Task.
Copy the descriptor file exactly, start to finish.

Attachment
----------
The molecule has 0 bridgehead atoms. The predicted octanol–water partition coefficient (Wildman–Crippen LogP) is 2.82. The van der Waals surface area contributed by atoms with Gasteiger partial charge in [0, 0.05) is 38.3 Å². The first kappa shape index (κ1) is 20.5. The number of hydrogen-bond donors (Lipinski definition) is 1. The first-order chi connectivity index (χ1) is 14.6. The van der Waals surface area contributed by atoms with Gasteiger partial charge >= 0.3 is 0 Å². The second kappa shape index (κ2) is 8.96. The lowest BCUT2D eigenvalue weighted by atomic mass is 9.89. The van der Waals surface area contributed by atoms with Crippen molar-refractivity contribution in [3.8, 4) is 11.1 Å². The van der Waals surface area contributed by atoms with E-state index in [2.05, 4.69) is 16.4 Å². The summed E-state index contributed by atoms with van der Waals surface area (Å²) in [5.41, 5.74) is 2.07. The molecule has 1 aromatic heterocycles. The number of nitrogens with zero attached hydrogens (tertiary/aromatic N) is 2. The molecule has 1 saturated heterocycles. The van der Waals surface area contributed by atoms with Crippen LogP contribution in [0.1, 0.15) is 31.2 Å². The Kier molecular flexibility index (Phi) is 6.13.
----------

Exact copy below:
The molecule has 0 bridgehead atoms. The predicted octanol–water partition coefficient (Wildman–Crippen LogP) is 2.82. The van der Waals surface area contributed by atoms with Gasteiger partial charge in [0, 0.05) is 38.3 Å². The first kappa shape index (κ1) is 20.5. The number of hydrogen-bond donors (Lipinski definition) is 1. The first-order chi connectivity index (χ1) is 14.6. The van der Waals surface area contributed by atoms with Gasteiger partial charge >= 0.3 is 0 Å². The second kappa shape index (κ2) is 8.96. The lowest BCUT2D eigenvalue weighted by atomic mass is 9.89. The van der Waals surface area contributed by atoms with Crippen molar-refractivity contribution in [3.8, 4) is 11.1 Å². The van der Waals surface area contributed by atoms with E-state index in [2.05, 4.69) is 16.4 Å². The summed E-state index contributed by atoms with van der Waals surface area (Å²) in [5.41, 5.74) is 2.07. The molecule has 1 aromatic heterocycles. The number of nitrogens with zero attached hydrogens (tertiary/aromatic N) is 2. The molecule has 1 saturated heterocycles. The van der Waals surface area contributed by atoms with Crippen LogP contribution in [0.1, 0.15) is 31.2 Å². The Kier molecular flexibility index (Phi) is 6.13.